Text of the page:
Despite the prospect of resuming negotiations soon, the Egyptian government appears resigned to months of stagnation in the talks on Palestinian autonomy while President Carter is caught up in his reelection campaign.
Diplomats here say the sense of urgency attributed to the Washington meeting grows more from a desire to upstage European discussion of the Middle East at Venice than from any expectations in Washington, Jerusalem or Cairo that new negotiations will move closer to agreement soon.
The current flurry of diplomatic activity, Egyptian officials emphasize, is designed only to arrange a meeting in Washington to discuss the possibility of further meetings on the subject of autonomy itself. So far, even the date of these preparatory talks has not been set.
President Anwar Sadat recently told a visiting diplomat that in his judgement Carter cannot afford to make any new initiatives to break the talks deadlock during his election campaign. This assessment reflects the Egyptian view that the Carter administration must come forward with its own plan and force Israel to accept it if the autonomy talks are to progress.
Sadat and his aides, however, seem increasingly willing to be sympathetic to Carter's political needs.
Some Egyptian Foreign Ministry officials also see another reason for accepting delay. Prime Minister Menachem Begin, they say, is unlikely to budge from the tough stand he has taken on the West Bank and on Jewish settlement there, particularly in light of the recent violence in the occupied area. For that reason, they add, Egypt could come out ahead if it allowed the talks to drone on for a while in hopes that Begin's government will collapse and be replaced by a Labor Cabinet more amenable to comprise.
Despite the personal friendship between Sadat and begin, there are signs that the Egyptian leader is growing irritated with his Israeli counterpart's refusal to make a gesture on the settlements.
A recent diplomatic visitor to Vice President Hosni Mubarak, who is known for faithful reflections of Sadat's views, came away surprised at the vehemence of criticism directed at Israeli policies and Begin's leadership, particularly on the settlements.
Mubarak "was pounding on the table," the diplomat recalled.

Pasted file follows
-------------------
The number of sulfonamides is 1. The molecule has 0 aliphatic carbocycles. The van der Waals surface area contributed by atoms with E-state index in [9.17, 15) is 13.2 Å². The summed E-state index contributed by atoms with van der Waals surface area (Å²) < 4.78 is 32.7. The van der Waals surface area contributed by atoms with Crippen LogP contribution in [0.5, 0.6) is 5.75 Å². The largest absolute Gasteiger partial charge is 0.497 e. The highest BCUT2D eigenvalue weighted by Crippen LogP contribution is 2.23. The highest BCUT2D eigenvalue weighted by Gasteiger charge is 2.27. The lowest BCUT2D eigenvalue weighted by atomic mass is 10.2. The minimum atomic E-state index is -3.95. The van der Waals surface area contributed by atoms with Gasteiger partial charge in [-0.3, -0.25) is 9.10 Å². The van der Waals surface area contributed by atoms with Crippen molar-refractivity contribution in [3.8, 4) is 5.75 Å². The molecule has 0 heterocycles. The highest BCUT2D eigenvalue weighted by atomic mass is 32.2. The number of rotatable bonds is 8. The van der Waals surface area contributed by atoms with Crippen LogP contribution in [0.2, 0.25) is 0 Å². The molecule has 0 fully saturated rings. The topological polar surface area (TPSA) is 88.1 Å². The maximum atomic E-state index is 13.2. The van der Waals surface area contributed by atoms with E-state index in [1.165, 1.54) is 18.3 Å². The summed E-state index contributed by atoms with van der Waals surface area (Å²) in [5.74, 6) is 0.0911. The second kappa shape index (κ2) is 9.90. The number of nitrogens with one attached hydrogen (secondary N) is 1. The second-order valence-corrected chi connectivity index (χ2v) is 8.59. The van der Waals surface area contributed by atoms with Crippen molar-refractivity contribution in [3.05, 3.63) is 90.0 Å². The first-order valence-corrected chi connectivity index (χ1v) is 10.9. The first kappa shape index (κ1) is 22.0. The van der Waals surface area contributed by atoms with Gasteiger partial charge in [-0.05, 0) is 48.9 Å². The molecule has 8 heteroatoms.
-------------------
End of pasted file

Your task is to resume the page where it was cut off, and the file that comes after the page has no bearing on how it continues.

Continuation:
The Cairo press, a less direct but just as faithful relfection of Sadat's vision of things, also has adopted a sharper tone toward Israel recently. Observers have concluded that the president let it be known he no longer is holding editors to his earlier orders for careful treatment of Begin and his government.
At the same time, Sadat has ordered the Egyptian press to tone down criticism of his Arab opponents, particularly Saudi Arabia. The president has expressed determination to renounce his previous goading of the Saudis -- though at times he still cannot resist. He strongly condemned the television movie "Death of a Princess" in what was interpreted as a bow toward the Saudis, who found its treatment of the execution of an adulterous Saudi couple offensive.
Some reports here say contacts have increased with the Saudis recently through unofficial enyoys from both sides and this has led to speculation that Sadat could be preparing a spectacular gesture designed to heal Saudi-Egyptian rfelations. One Asian diplomat said he was present when Mubarak took a telephone call from a member of the Saudi Royal family this week and Sadat's confidant, Anis Mansour, simultaneously floated a rumor in his magazine October that the Egyptian might be willing to travel to Jeddah for a reconciliation.
But Saudis and Egyptians alike deny any such trip is possible and dismiss suggestions that the continuing contacts signal any change in the estrangement that began when Egypt signed its peace treaty with Israel.
In the meantime, Sadat is known to feel that the United States, Egypt and Israel must keep up an appearance of movement in the autonomy dispute even if hope is dim for any real progress.
Agreement is expected before long, consequently, on resumption of formal talks, suspended since May 8.
An impression in Egypt that the talks have fallen through for good could produce political trouble for Sadat, who has welded his home image to the Camp David process. The smell of failure would be particularly damaging now, when he has vowed to turn his attention to internal problems such as inflation largely on the basis that the peace battle has been won.
A prolonged appearence of failure also would make it difficult for Sadat to respond to his fellow Arabs, who accuse him of selling out Palestinians in return for separate peace with Israel. So far, that indeed is all he has. iWithout autonomy negotiations to point to, Sadat would have little left on the horizon to refute his Arab detractors.
The appearance of movement is becoming increasingly difficult to generate, however, because a growing list of promises have been followed by disappointment. Observers still remember for example, the ostensible sense of resolve after Sadat and Begin visited Washington for separate talks with Carter in April. The talk then was of "40 days and 40 nights" of "nonstop" negotiations to produce agreement before the May 26 target date set last year for setting up election for autonomous Palestinian administration of the West Bank and Gaza.
As it sutred out, it took two weeks for the talks to get started. When they did, they broke down after only a few days during which U.S. negotiator Sol Linowitz moved between the seaside hotel rooms of chief Israeli negotiator Yosef Burg and his Egyptian countepart, then-prime minister Mustafa Khalil.
This time none of the three sides is speaking of marathon talks, Egyptians even point out that the Moslem holy month of Ramadan, with its obligatory all-day fasting, begins in mid-July -- a likely reason for slow going until the U.S. political conventions promise still more delay.